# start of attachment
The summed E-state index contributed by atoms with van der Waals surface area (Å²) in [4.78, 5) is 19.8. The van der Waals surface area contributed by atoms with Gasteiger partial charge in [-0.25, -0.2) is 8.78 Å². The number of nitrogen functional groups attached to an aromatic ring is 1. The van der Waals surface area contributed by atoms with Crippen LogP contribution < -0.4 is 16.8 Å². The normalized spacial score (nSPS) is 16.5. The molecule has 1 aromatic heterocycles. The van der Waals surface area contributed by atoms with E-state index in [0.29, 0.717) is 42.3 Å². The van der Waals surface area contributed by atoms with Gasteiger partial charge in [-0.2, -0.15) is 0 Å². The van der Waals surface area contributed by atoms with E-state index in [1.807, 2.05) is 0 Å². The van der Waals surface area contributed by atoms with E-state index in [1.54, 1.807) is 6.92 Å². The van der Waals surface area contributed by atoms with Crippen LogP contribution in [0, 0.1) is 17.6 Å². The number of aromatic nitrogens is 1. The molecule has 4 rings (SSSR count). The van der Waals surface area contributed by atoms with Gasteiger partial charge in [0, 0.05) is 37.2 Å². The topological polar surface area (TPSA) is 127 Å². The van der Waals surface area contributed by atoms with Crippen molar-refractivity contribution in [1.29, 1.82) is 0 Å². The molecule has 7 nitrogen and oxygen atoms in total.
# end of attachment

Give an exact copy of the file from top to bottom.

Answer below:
The summed E-state index contributed by atoms with van der Waals surface area (Å²) in [4.78, 5) is 19.8. The van der Waals surface area contributed by atoms with Gasteiger partial charge in [-0.25, -0.2) is 8.78 Å². The number of nitrogen functional groups attached to an aromatic ring is 1. The van der Waals surface area contributed by atoms with Crippen LogP contribution < -0.4 is 16.8 Å². The normalized spacial score (nSPS) is 16.5. The molecule has 1 aromatic heterocycles. The van der Waals surface area contributed by atoms with E-state index in [0.29, 0.717) is 42.3 Å². The van der Waals surface area contributed by atoms with Gasteiger partial charge in [-0.2, -0.15) is 0 Å². The van der Waals surface area contributed by atoms with E-state index in [1.807, 2.05) is 0 Å². The van der Waals surface area contributed by atoms with E-state index in [1.54, 1.807) is 6.92 Å². The van der Waals surface area contributed by atoms with Crippen LogP contribution in [0, 0.1) is 17.6 Å². The number of aromatic nitrogens is 1. The molecule has 4 rings (SSSR count). The van der Waals surface area contributed by atoms with Gasteiger partial charge in [0, 0.05) is 37.2 Å². The topological polar surface area (TPSA) is 127 Å². The van der Waals surface area contributed by atoms with Crippen molar-refractivity contribution in [1.29, 1.82) is 0 Å². The molecule has 7 nitrogen and oxygen atoms in total.